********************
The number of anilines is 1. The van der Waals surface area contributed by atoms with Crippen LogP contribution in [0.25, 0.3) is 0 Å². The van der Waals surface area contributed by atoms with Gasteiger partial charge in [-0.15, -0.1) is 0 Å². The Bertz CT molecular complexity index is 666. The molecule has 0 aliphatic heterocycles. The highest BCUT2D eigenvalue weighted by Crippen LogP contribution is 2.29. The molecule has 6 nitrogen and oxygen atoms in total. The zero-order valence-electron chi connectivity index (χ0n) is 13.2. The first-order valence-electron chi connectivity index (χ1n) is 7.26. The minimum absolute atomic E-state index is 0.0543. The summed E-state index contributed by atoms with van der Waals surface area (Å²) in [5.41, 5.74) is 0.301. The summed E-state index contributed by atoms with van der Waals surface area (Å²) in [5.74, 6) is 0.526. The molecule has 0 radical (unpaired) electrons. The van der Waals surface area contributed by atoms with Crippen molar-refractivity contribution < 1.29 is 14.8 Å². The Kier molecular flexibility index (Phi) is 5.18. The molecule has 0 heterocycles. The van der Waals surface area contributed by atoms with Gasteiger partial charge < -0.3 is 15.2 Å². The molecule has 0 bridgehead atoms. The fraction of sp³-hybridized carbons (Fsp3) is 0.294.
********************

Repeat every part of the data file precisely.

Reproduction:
The number of anilines is 1. The van der Waals surface area contributed by atoms with Crippen LogP contribution in [0.25, 0.3) is 0 Å². The van der Waals surface area contributed by atoms with Gasteiger partial charge in [-0.15, -0.1) is 0 Å². The Bertz CT molecular complexity index is 666. The molecule has 0 aliphatic heterocycles. The highest BCUT2D eigenvalue weighted by Crippen LogP contribution is 2.29. The molecule has 6 nitrogen and oxygen atoms in total. The zero-order valence-electron chi connectivity index (χ0n) is 13.2. The first-order valence-electron chi connectivity index (χ1n) is 7.26. The minimum absolute atomic E-state index is 0.0543. The summed E-state index contributed by atoms with van der Waals surface area (Å²) in [5.41, 5.74) is 0.301. The summed E-state index contributed by atoms with van der Waals surface area (Å²) in [5.74, 6) is 0.526. The molecule has 0 radical (unpaired) electrons. The van der Waals surface area contributed by atoms with Crippen molar-refractivity contribution < 1.29 is 14.8 Å². The Kier molecular flexibility index (Phi) is 5.18. The molecule has 0 heterocycles. The van der Waals surface area contributed by atoms with Gasteiger partial charge < -0.3 is 15.2 Å². The molecule has 0 bridgehead atoms. The fraction of sp³-hybridized carbons (Fsp3) is 0.294.